ORAL MANIFESTATIONS IN LIVER DISEASES

Cringuta Paraschiv, Cristina Gavrilescu, Irina Cotea, Irina Esanu, Rodica Ghiuru, D. Munteanu

Chronic hepatitis C infection is a worldwide health problem because it causes chronic hepatitis, cirrhosis, and hepatocellular carcinoma. Chronic liver diseases may induce several oral manifestations due to impairment of coagulation, thrombocytopenia or association with diabetes mellitus but hepatic C virus can give rise to a broad spectrum of nonhepatic manifestations.
Aim. The purpose of this report was to evaluate the association between oral manifestation and chronic viral hepatitis.
Material and methods. We examined 230 patients suffering from chronic hepatitis C and 150 patients with chronic hepatitis B virus infection. We investigated the possible associations between HCV and oral diseases.
Results. The prevalence of lichen planus, sialadenitis and abnormal salivary secretion was higher in patients with HCV infection than in patients with chronic hepatitis B. The periodontal disease was more frequent in patients with HCV probably due to the high prevalence of diabetes mellitus.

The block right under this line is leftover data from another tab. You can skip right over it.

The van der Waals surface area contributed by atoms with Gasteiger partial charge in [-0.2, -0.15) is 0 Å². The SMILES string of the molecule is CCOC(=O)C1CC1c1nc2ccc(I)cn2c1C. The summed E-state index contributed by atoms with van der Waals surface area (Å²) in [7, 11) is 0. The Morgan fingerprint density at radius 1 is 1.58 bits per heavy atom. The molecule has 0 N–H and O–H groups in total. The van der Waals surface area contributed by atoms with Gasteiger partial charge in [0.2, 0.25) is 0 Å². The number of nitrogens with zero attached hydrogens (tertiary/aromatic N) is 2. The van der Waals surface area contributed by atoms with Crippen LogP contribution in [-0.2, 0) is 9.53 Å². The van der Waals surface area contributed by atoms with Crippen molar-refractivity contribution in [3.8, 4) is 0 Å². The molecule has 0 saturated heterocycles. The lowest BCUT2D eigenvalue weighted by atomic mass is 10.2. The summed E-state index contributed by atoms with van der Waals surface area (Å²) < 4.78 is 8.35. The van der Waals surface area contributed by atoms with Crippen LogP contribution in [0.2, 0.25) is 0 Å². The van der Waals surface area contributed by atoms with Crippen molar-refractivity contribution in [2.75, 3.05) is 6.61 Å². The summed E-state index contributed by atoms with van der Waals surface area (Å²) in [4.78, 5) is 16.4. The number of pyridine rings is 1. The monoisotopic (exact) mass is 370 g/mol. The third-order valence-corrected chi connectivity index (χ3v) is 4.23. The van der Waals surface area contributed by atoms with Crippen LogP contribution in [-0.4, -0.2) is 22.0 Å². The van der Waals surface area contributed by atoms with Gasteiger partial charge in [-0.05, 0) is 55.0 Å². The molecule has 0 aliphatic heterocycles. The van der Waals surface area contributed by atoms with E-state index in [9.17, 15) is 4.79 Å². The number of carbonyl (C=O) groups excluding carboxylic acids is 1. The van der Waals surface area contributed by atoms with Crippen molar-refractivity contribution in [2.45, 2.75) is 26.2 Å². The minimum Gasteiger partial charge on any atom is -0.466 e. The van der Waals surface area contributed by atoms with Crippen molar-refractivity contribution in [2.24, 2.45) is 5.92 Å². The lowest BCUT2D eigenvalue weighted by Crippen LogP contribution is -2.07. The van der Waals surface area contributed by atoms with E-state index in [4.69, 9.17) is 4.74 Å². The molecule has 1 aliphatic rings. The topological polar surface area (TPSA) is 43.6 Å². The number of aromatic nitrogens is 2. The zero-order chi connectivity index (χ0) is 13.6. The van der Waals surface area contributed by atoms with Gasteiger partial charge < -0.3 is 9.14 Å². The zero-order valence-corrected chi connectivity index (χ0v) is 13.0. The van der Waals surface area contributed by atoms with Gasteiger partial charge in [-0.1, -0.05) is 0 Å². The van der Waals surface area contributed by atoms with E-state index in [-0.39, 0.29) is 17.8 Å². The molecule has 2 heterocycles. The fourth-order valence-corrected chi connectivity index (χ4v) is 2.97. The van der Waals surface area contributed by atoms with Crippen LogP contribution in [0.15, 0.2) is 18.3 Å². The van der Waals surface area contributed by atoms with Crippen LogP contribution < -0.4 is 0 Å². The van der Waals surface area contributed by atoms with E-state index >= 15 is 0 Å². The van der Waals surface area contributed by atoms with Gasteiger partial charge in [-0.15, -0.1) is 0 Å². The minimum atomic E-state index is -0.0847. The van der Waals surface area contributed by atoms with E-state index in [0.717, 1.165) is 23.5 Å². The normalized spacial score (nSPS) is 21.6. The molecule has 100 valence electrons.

Conclusions. HCV infection is a relatively common infection worldwide. It is usually an asymptomatic disease with normal or minimally elevated transaminases. HCV infection is associated with a number of extrahepatic manifestations that may include oral diseases such as lichen planus or sialadenitis. The HCV positive patient may require particular management when dental treatment is required due to bleeding disorders, defective metabolism of many drugs and the risk of nosocomial transmission of HCV.

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